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mojolicious - first app (part 1)

[Update] I should have mentioned that the elapsed time was only about 15 min; maybe less.

I'm a perl programmer from way back and while it has been 2 years since I've written any perl of consequence I've decided that my client's application was going to be implemented in perl... just for the fun of it. (I've been writing a lot of python+tornadoweb+redis+mongodb and I'm very comfortable in this space. Mojolicious is a half step outside my comfort zone because I really do not want to rewrite this app in python if I don't have to. I'm a big believer in DRY)

I'm certain that everything is installed. I used the same installation for documentation's sake recently:
wget http://fastdl.mongodb.org/linux/mongodb-linux-x86_64-2.0.0.tgz
# need to untar and then relocate the files to the path

# MOJOLICIOUS - (as root)
curl -L cpanmin.us | perl - App:cpanminus
curl -L cpanmin.us | perl - Mojolicious
curl -L cpanmin.us | perl - Redis
curl -L cpanmin.us | perl - ZeroMQ
curl -L cpanmin.us | perl - JSON
curl -L cpanmin.us | perl - MongoDB

And we should be ready for the first app.

The application folder structure is going to look like this:
.
|-- COPYRIGHT
|-- INSTALL
|-- LICENSE
|-- README
|-- bin
|-- data
|-- doc
|-- src
`-- test

It's far from perfect and it's missing the Mojolicious application (webapp). So let's create a mojo app (adapted from the docs):

Nope, not yet. First you have to know whether you are going to create a lite_app or a full-blown app.
mojo generate lite_app

or
mojo generate app

The difference is quite extensive. The second selection is probably best suited for anything more that a a few dynamic pages. And the lite app seems suited for all-in-one file deployment. Right now I'm not sure which is best for this design problem, however, I know that I can convert later; I can cut-paste everything and with any luck I won't be repeating myself.

So before I make that decision. What does my application look like.

  • I need a login screen and session state so that the data is private for my client. One user is sufficient.

  • I need to upload a CSV file to a file system and queue that file for processing.

  • I need a background process that looks for queued files and then processes them.

  • The process is as simple as a GET against a URL, storing the result in another CSV and then getting the next record from the input file.

  • Once all of the records have been processed the second file is converted to a PDF of mailing labels.

  • The PDF can be downloaded from inventory.

  • and finally the user should be able to delete the PDF, the original CSV and the intermediate CSV.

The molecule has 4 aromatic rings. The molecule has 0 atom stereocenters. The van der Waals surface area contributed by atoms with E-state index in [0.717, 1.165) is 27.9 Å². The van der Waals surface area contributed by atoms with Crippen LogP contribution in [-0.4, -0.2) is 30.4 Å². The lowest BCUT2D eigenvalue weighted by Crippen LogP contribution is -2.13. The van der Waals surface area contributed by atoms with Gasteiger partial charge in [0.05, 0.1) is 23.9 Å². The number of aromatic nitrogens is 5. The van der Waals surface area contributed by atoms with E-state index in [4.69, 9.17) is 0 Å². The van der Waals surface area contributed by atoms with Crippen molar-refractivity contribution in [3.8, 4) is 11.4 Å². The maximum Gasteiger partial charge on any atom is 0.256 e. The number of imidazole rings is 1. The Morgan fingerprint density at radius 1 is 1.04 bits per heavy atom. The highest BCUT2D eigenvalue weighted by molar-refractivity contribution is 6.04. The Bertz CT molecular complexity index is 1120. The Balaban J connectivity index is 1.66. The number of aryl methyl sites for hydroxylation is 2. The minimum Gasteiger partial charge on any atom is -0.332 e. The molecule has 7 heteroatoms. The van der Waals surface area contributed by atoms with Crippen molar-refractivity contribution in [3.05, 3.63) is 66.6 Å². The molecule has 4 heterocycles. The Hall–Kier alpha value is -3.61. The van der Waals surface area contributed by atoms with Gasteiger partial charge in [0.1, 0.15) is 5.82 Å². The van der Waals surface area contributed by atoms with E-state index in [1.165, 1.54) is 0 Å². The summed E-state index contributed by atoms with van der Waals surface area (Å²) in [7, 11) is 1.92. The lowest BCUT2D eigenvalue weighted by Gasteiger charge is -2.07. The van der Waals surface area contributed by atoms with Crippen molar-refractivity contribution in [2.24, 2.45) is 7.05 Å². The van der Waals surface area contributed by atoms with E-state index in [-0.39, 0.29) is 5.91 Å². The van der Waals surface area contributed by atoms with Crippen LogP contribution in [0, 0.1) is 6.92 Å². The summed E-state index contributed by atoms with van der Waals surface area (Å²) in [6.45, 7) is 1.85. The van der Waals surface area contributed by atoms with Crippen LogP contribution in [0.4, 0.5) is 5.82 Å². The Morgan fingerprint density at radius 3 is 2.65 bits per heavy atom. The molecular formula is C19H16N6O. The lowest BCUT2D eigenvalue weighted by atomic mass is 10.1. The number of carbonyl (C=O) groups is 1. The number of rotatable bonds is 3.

So that's pretty simple. I need a few pages:

  • login

  • error

  • queue status

  • upload

  • are you sure (popup??)

  • completed (optional, could always be inline)


So for the time being lite_app it is. This is what I did:
mkdir webapp
cd webapp
mojo generate lite_app lisapp.pl

Notice that I specified my application name (lisapp.pl). Starting the app was a breeze eve though it bugs me that the mojo team misused daemon and does not even want to be open minded about it. Oh well, it's a good platform in spite of 'daemon'. And then I noticed the output:
$ ./lisapp.pl daemon
[Wed Sep 21 00:13:47 2011] [info] Server listening (http://*:3000)
Server available at http://127.0.0.1:3000.

Notice that the output is stating that it's listening on '*' and 127.0.0.1.  What's up with that? When I did a 'netstat -ln' I only had one instance of port 3000.
tcp        0      0 0.0.0.0:3000            0.0.0.0:*               LISTEN

I'm not certain I understand the motives here. But I have to say that it drop be nuts because I knew that I had to test on 0.0.0.0 since my server is at Rackspace. And at first glance I only saw the 127.0.0.1. So it's on me to pay attention and on them to be more clear.

When I pointed my browser to the URL it popped. As I expected since this is a very lightweight app. So for now I will take a break. Next time I will add the login screen. It's part of the 3rd screencast and pretty simple. I also need to read-up on the under command. It seems to be where all the power comes from. Keep in mind that the home page is going to be a login screen. No data should leak out. Everyone logs in.

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  1. [...] at the CPAN help for MongoDB (previously installed in mojolicious part 1) So now we have to test the connection with this sample code (I got it from the CPAN and then made [...]

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